69. These belated revelations also evidenced defendants’ prior falsification of Schering-Plough’s business prospects due to defendants’ false statements. As investors and the market ultimately learned, the Company’s prior business prospects had been overstated as were the Company’s results of operations. As this adverse information became known to investors, the prior artificial inflation began to be eliminated from Schering-Plough’s share price and were damaged as a result of the related share price decline.

70. As a direct result of investors learning the truth about the Company between January 14 and 17, 2008, Schering-Plough’s stock price declined precipitously from just below $28.00 per share, to a low of just over $22.50 per share - - representing a loss of market capitalization of over decline of almost $8 billion, on very heavy trading volume. This dramatic share price decline, eradicated much of the artificial inflation from Schering-Plough’s share price, causing real economic loss to investors who purchased this stock during the Class Period.

71. The decline in Schering-Plough’s stock price at the end of the Class Period was a direct result of the nature and extent of defendants’ fraud being revealed to investors and to the market. The timing and magnitude of Schering-Plough’s stock price decline negates any inference that the losses suffered by plaintiff and the other members of the Class was caused by changed market conditions, macroeconomic or industry factors or even Company-specific facts unrelated to defendants’ fraudulent conduct. . . .

And, quoting now from the Arkansas Teacher Retirement System complaint:
. . . .Material Misstatements in the Registration Statements

56. As noted, the Registration statement incorporates by reference Schering’s 2006 10-K (“2006 10-K”) filed with the SEC on February 28, 2007, Schering’s April 27, 2007 10-Q (“April 2007 10-Q”), and Schering’s July 27, 2007 10-Q (“July 2007 10-Q”). ZETIA, VYTORIN, and the “cholesterol franchise” are repeatedly discussed in these filings, which address the drugs’ sales, market share, and risk factors. The statements discussed below were materially misstated because they omit any mention of the ENHANCE study results, or the fact that the study had no independent committee, both material omissions.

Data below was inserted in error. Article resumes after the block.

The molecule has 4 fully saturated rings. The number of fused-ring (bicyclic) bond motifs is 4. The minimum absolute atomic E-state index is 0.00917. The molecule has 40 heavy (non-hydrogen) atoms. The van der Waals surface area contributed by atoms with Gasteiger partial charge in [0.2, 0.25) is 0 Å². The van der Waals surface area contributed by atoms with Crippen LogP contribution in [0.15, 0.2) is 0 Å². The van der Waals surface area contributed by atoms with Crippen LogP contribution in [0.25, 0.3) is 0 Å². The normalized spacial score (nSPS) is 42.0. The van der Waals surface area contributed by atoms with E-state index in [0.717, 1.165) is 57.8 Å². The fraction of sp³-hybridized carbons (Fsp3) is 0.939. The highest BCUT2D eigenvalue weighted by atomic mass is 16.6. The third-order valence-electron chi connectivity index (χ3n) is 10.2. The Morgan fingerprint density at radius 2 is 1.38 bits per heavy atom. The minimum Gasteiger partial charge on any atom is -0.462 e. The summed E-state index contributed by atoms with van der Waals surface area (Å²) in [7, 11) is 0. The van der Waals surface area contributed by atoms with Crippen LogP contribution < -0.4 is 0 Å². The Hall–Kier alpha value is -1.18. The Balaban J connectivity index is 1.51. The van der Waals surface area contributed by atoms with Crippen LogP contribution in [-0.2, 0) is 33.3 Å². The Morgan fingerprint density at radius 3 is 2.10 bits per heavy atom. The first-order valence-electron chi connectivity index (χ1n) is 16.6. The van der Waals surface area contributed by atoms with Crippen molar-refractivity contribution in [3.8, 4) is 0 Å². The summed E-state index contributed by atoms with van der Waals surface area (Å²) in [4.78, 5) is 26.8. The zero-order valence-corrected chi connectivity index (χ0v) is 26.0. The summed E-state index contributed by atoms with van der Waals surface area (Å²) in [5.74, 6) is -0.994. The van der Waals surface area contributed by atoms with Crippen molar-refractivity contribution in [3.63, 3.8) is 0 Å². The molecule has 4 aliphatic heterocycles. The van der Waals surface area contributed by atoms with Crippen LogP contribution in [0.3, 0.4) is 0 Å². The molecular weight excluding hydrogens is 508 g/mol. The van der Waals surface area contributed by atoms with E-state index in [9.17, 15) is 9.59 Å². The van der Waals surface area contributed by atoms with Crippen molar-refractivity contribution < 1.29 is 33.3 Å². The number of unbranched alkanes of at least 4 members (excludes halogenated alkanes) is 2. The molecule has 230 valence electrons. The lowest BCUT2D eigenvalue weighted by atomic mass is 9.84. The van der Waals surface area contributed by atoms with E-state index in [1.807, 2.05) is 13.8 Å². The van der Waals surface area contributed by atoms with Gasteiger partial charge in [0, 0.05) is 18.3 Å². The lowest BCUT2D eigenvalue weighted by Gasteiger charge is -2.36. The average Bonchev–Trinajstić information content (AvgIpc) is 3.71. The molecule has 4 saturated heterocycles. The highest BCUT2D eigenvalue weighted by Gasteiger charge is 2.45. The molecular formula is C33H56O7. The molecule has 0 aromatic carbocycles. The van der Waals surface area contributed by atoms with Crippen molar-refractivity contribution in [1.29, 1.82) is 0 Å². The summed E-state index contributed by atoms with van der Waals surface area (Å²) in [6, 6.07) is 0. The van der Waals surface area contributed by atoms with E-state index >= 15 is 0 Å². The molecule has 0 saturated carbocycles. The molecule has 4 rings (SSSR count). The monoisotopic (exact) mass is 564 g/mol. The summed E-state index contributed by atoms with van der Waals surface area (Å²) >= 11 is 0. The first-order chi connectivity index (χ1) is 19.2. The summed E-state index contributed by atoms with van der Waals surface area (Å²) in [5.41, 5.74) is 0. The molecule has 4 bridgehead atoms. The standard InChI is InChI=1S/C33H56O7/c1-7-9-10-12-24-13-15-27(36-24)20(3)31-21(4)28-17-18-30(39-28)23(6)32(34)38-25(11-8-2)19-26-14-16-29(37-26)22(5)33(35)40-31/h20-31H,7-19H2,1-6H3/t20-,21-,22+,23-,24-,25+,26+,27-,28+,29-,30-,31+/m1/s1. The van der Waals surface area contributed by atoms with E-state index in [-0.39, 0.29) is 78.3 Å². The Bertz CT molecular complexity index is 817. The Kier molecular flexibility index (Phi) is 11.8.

57. The 2006 10-K states that Schering’s “Cholesterol Franchise” is: “ZETIA, a novel cholesterol-absorption inhibitor discovered by Schering-Plough scientists, for use as monotherapy or in combination with either statins or fenofibrate to lower cholesterol;” and “VYTORIN, a cholesterol-lowering tablet combining the dual action of ZETIA and Merck & Co., Inc.’s statin, Zocor.” Schering’s disclosures relating to ZETIA and VYTORIN detail the importance of these drugs to Schering’s financial health and provide a long list of risks relating to these revenue streams, but fail to disclose the internally known but not yet publicly disclosed impairment to the “Cholesterol Franchise” caused by the results of the ENHANCE study. . . .

63. Under the heading “2007 OUTLOOK” the 2006 10-K states:
Currently, the U.S. cholesterol lowering market is adjusting to the entry into the market of multiple generic forms of competing cholesterol products. Despite the introduction of new innovative competing treatments and generic versions of competing products, Schering-Plough continues to anticipate that sales from VYTORIN and ZETIA will grow in 2007. The decisions of government entities, managed care groups and other groups concerning formularies and reimbursement policies could negatively impact the dollar size and/or growth of the cholesterol management market, including VYTORIN and ZETIA.

64. These statements were materially misstated and omitted material facts because the results of the ENHANCE study posed a direct and existing threat to sales of ZETIA and VYTORIN, Schering’s most profitable products. Yet no information about the study results was disclosed to the public at the time of the Offering. And once the study results were finally and belatedly disclosed—first incompletely in January 2008, and then in their entirety on March 30, 2008 — Schering’s stock price dropped as did prescriptions for ZETIA and VYTORIN. . . .

70. The Underwriter Defendants collectively received more than $102,000,000 in underwriting fees and commissions for the Offering. The Offering Documents disclosed that each Underwriter Defendant was serving as an underwriter for the Offering. As part of their duties as underwriters, the Underwriter Defendants, collectively and individually, were required to conduct, prior to the Offering, a reasonable investigation of the Company to ensure that the statements contained in the Offering Documents contained no material misstatements or omissions of material fact. The Underwriter Defendants failed to fulfill their duty to the investing public in this regard.

71. Defendants Hassan, Bertolini, Koehler, Becherer, Colligan, Kidder, Leder, McGrath, Mundy, Perez, Russo, Stahl, Turner, van Oordt, Wolf and Weinbach signed the Registration Statement. . . .

So -- as ever, more to come.